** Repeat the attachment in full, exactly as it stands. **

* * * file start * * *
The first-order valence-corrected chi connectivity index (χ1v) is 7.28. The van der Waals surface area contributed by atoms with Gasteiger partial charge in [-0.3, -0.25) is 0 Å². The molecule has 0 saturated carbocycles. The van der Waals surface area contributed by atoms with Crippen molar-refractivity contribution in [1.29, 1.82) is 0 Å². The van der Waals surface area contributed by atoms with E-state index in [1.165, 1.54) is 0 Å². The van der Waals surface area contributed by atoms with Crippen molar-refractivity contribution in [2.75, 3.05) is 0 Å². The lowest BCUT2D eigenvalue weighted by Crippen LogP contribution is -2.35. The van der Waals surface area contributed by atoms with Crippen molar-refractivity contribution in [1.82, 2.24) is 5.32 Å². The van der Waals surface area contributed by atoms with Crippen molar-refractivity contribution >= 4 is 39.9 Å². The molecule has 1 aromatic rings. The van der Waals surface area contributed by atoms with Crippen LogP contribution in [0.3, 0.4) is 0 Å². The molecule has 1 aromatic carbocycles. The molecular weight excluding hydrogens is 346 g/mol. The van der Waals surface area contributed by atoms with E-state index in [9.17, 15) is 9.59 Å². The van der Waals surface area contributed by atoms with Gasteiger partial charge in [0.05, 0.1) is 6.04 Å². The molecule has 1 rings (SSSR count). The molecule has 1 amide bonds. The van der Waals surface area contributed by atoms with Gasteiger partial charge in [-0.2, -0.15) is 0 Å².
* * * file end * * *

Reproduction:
The first-order valence-corrected chi connectivity index (χ1v) is 7.28. The van der Waals surface area contributed by atoms with Gasteiger partial charge in [-0.3, -0.25) is 0 Å². The molecule has 0 saturated carbocycles. The van der Waals surface area contributed by atoms with Crippen molar-refractivity contribution in [1.29, 1.82) is 0 Å². The van der Waals surface area contributed by atoms with E-state index in [1.165, 1.54) is 0 Å². The van der Waals surface area contributed by atoms with Crippen molar-refractivity contribution in [2.75, 3.05) is 0 Å². The lowest BCUT2D eigenvalue weighted by Crippen LogP contribution is -2.35. The van der Waals surface area contributed by atoms with Crippen molar-refractivity contribution in [1.82, 2.24) is 5.32 Å². The van der Waals surface area contributed by atoms with Crippen molar-refractivity contribution >= 4 is 39.9 Å². The molecule has 1 aromatic rings. The van der Waals surface area contributed by atoms with Crippen LogP contribution in [0.3, 0.4) is 0 Å². The molecule has 1 aromatic carbocycles. The molecular weight excluding hydrogens is 346 g/mol. The van der Waals surface area contributed by atoms with E-state index in [9.17, 15) is 9.59 Å². The van der Waals surface area contributed by atoms with Gasteiger partial charge in [0.05, 0.1) is 6.04 Å². The molecule has 1 rings (SSSR count). The molecule has 1 amide bonds. The van der Waals surface area contributed by atoms with Gasteiger partial charge in [-0.2, -0.15) is 0 Å².